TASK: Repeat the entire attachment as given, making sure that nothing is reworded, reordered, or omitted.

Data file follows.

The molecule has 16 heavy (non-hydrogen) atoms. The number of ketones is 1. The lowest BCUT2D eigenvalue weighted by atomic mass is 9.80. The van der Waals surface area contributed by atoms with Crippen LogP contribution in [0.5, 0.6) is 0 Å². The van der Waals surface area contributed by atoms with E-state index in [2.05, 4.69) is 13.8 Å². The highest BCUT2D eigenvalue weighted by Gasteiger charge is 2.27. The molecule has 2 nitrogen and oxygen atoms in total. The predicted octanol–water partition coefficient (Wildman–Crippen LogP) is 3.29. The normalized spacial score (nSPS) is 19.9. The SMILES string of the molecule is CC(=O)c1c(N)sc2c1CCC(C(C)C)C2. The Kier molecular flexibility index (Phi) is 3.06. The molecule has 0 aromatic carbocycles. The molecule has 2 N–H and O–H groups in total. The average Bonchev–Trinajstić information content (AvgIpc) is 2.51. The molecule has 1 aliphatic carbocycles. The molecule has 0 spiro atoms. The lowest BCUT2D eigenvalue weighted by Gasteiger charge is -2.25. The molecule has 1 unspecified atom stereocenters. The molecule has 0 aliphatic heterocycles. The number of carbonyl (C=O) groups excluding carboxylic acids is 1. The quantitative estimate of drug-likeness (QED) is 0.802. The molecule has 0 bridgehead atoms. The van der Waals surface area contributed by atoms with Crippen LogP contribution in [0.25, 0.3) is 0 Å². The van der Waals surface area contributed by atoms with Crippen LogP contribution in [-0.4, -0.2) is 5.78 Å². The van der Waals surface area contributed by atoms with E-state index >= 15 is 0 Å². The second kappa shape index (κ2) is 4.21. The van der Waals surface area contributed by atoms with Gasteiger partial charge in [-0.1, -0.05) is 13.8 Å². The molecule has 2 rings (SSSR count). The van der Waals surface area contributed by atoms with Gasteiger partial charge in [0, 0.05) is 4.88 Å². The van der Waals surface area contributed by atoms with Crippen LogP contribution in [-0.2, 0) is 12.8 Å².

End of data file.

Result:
The molecule has 16 heavy (non-hydrogen) atoms. The number of ketones is 1. The lowest BCUT2D eigenvalue weighted by atomic mass is 9.80. The van der Waals surface area contributed by atoms with Crippen LogP contribution in [0.5, 0.6) is 0 Å². The van der Waals surface area contributed by atoms with E-state index in [2.05, 4.69) is 13.8 Å². The highest BCUT2D eigenvalue weighted by Gasteiger charge is 2.27. The molecule has 2 nitrogen and oxygen atoms in total. The predicted octanol–water partition coefficient (Wildman–Crippen LogP) is 3.29. The normalized spacial score (nSPS) is 19.9. The SMILES string of the molecule is CC(=O)c1c(N)sc2c1CCC(C(C)C)C2. The Kier molecular flexibility index (Phi) is 3.06. The molecule has 0 aromatic carbocycles. The molecule has 2 N–H and O–H groups in total. The average Bonchev–Trinajstić information content (AvgIpc) is 2.51. The molecule has 1 aliphatic carbocycles. The molecule has 0 spiro atoms. The lowest BCUT2D eigenvalue weighted by Gasteiger charge is -2.25. The molecule has 1 unspecified atom stereocenters. The molecule has 0 aliphatic heterocycles. The number of carbonyl (C=O) groups excluding carboxylic acids is 1. The quantitative estimate of drug-likeness (QED) is 0.802. The molecule has 0 bridgehead atoms. The van der Waals surface area contributed by atoms with Crippen LogP contribution in [0.25, 0.3) is 0 Å². The van der Waals surface area contributed by atoms with Crippen LogP contribution in [-0.4, -0.2) is 5.78 Å². The van der Waals surface area contributed by atoms with E-state index >= 15 is 0 Å². The second kappa shape index (κ2) is 4.21. The van der Waals surface area contributed by atoms with Gasteiger partial charge in [-0.1, -0.05) is 13.8 Å². The molecule has 2 rings (SSSR count). The van der Waals surface area contributed by atoms with Gasteiger partial charge in [0, 0.05) is 4.88 Å². The van der Waals surface area contributed by atoms with Crippen LogP contribution in [-0.2, 0) is 12.8 Å².